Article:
Was anyone eliminated for not adhering to the theme? In a handful of cases where the horse was barely visible, we considered elimination, but because there had been an attempt to bring a horse into the picture, we decided to be lenient. However, these stories lost marks and this pushed one otherwise very good entry out of the major placings.

OK, you’ve followed the rules, you’ve stuck to the theme, what else can go wrong?

There were some stories that began beautifully, but their moments of drama were squandered; they drifted away from the point and fizzled out in disappointing and often irrelevant endings. These were people who could write well, but who had not learnt to structure their writing. It was frustrating to see an excellent start crumble into a story that failed to hold together as a coherent whole. With a bit of work, these will be the winners of the future.

How about errors and typos? Could you have been eliminated for spelling mistakes? Well no, this wasn’t a spelling competition. We didn’t kick out anyone for errors of spelling, punctuation or grammar. However, if an entry is so riddled with errors that it becomes hard to understand, it isn’t going to do well.

We had a lot of ponies ‘gazing’ on grass or in meadows when it was clear they weren’t simply enjoying the view. It’s just an “r” but it changes the meaning. How about this for a puzzler? ‘I was trapped, the door was not locked.’ It’s only one letter different but ‘now’ and ‘not’ mean very different things.

Here’s a worrying one: ‘After we’d finished, we lead the ponies back.’ What are these people doing to these ponies’ backs with the lead, and surely lead isn’t safe for back treatments? The word “lead” when it rhymes with “fed” is a soft malleable and poisonous grey metal. When you want to talk about leading horses, the word is “led”.

No one was explicitly penalised for minor errors, but here’s the thing; what if two entries are competing for a prize; they are both very good but one is full of typos and the other is largely error-free? It will be the error-free story that gets the prize. It’s like two people equally well turned out vying for the tack-and-turnout prize; the one who remembered the little things (e.g. taking out their earrings) is going to win out.

It’s always worth double-checking your work, rereading your entry, getting someone else to read it through to see if they understand it the way you want it to be understood.

And what made the winning stories stand out? The six winners are being published and the judges’ comments have been published with the stories.

You can find the winning entries in each age group, along with the judges' comments in Equestrian Life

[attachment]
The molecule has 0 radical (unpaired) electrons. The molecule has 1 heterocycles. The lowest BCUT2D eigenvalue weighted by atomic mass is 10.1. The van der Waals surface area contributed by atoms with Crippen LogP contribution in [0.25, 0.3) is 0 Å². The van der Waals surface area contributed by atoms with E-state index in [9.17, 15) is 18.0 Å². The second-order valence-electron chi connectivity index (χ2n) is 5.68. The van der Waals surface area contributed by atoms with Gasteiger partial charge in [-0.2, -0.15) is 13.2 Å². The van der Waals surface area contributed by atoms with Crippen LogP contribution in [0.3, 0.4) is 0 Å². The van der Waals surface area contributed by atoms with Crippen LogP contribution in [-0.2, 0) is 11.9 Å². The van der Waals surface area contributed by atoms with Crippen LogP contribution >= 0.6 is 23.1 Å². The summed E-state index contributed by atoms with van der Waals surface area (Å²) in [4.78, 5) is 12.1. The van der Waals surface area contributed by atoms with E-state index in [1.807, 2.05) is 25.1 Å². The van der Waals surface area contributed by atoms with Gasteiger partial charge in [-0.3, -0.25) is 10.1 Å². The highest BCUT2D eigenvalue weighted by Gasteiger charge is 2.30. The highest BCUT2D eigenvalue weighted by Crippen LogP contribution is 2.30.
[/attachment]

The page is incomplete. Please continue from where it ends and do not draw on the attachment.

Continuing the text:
And you can find the winners of the racing-themed sections on the creative activities section of the Pony Club site.

Saturday 13 June 2020

Unwriting a children’s novel

I’ve just finished the full draft of my new crime novel, and can soon set off on the long-overdue sequel to my children’s horsey novel.

However, reaching “the end” is a long way from finished. I’ve written 8 novels (published) and have ~60 billion other completed manuscripts at the back of the cupboard, so these days even at the point where the novel is just an embryo idea, I know exactly how long the finished book will be.

This latest* was a sub-100k-word novel from the moment I saw a giant shipping container swinging from a crane. It has been a long time in the making over a turbulent couple of years. Nuances change in the course of writing a book. I don’t like to close off any routes to what might become a useful subplot or interesting twist, so the first draft gets everything wallpapered in.

The full draft was way too fat at 140k words, but at least I knew how it would end, so I went back with the editing pen and did a comprehensive slash and burn of all extraneous matter, and I took it down to exactly 99,999 words. How’s that for an accurate prediction?

Then it struck me; the sequel to the children’s novel could easily come in at 40,001 words. I have just unwritten the book that I’m about to write, and not one of those discarded words can be reused.

* Boxed In, featuring Annie Raymond, the Thompson sisters and two figures from Annie’s past that readers of the early books might remember; ex-boyfriend Mike and PC Jennifer Flanagan.

Boxed In is the latest book in the Annie Raymond series, following on from Falling into Crime, Where There’s Smoke, Buried Deep and Syrup Trap City.

Saturday 25 April 2020

Supporting #NHS Charities Together

Along with other authors, Mark P Henderson, Stuart Aken, Melodie Trudeaux, Sue Knight and John D Scotcher, I have joined an initiative to use book royalties to support NHS Charities Together during the current emergency.

The project comprises twelve books, including Cruel and Unusual PunNishments by Mark P Henderson, Blood Red Dust by Stuart Aken, Falling into Crime by Penny Grubb, Horse of a Different Colour by Melodie Trudeaux, The Boy in Winter's Grasp by John D Scotcher, Till They Dropped and Waiting for Gordo by Sue Knight.